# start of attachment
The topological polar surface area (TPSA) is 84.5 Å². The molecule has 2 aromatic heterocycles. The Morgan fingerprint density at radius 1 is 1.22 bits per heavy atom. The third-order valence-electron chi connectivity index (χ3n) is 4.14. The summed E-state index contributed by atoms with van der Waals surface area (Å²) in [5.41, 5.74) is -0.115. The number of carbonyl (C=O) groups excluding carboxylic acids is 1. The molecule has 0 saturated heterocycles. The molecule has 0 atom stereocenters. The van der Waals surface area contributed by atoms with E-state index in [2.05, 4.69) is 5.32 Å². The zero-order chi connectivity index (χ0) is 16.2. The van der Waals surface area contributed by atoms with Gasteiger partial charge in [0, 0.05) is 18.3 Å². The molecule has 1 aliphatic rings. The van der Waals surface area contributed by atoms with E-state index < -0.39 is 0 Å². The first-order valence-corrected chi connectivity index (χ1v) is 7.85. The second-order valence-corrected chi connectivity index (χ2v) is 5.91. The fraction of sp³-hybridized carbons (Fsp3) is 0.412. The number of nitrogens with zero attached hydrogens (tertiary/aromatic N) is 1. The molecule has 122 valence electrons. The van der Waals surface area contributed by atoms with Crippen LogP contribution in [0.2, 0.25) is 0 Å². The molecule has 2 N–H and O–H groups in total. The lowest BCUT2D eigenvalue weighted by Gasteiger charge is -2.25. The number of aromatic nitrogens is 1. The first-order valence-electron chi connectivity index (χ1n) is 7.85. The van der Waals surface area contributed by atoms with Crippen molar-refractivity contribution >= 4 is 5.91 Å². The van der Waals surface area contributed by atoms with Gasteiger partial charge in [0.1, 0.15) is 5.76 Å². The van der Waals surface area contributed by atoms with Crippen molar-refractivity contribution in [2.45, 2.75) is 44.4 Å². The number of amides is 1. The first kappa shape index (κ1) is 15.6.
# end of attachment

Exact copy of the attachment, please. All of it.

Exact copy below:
The topological polar surface area (TPSA) is 84.5 Å². The molecule has 2 aromatic heterocycles. The Morgan fingerprint density at radius 1 is 1.22 bits per heavy atom. The third-order valence-electron chi connectivity index (χ3n) is 4.14. The summed E-state index contributed by atoms with van der Waals surface area (Å²) in [5.41, 5.74) is -0.115. The number of carbonyl (C=O) groups excluding carboxylic acids is 1. The molecule has 0 saturated heterocycles. The molecule has 0 atom stereocenters. The van der Waals surface area contributed by atoms with E-state index in [2.05, 4.69) is 5.32 Å². The zero-order chi connectivity index (χ0) is 16.2. The van der Waals surface area contributed by atoms with Gasteiger partial charge in [0, 0.05) is 18.3 Å². The molecule has 1 aliphatic rings. The van der Waals surface area contributed by atoms with E-state index < -0.39 is 0 Å². The first-order valence-corrected chi connectivity index (χ1v) is 7.85. The second-order valence-corrected chi connectivity index (χ2v) is 5.91. The fraction of sp³-hybridized carbons (Fsp3) is 0.412. The number of nitrogens with zero attached hydrogens (tertiary/aromatic N) is 1. The molecule has 122 valence electrons. The van der Waals surface area contributed by atoms with Crippen LogP contribution in [0.2, 0.25) is 0 Å². The molecule has 2 N–H and O–H groups in total. The lowest BCUT2D eigenvalue weighted by Gasteiger charge is -2.25. The number of aromatic nitrogens is 1. The first-order valence-electron chi connectivity index (χ1n) is 7.85. The van der Waals surface area contributed by atoms with Crippen molar-refractivity contribution >= 4 is 5.91 Å². The van der Waals surface area contributed by atoms with Gasteiger partial charge in [0.1, 0.15) is 5.76 Å². The van der Waals surface area contributed by atoms with Crippen molar-refractivity contribution in [2.45, 2.75) is 44.4 Å². The number of amides is 1. The first kappa shape index (κ1) is 15.6.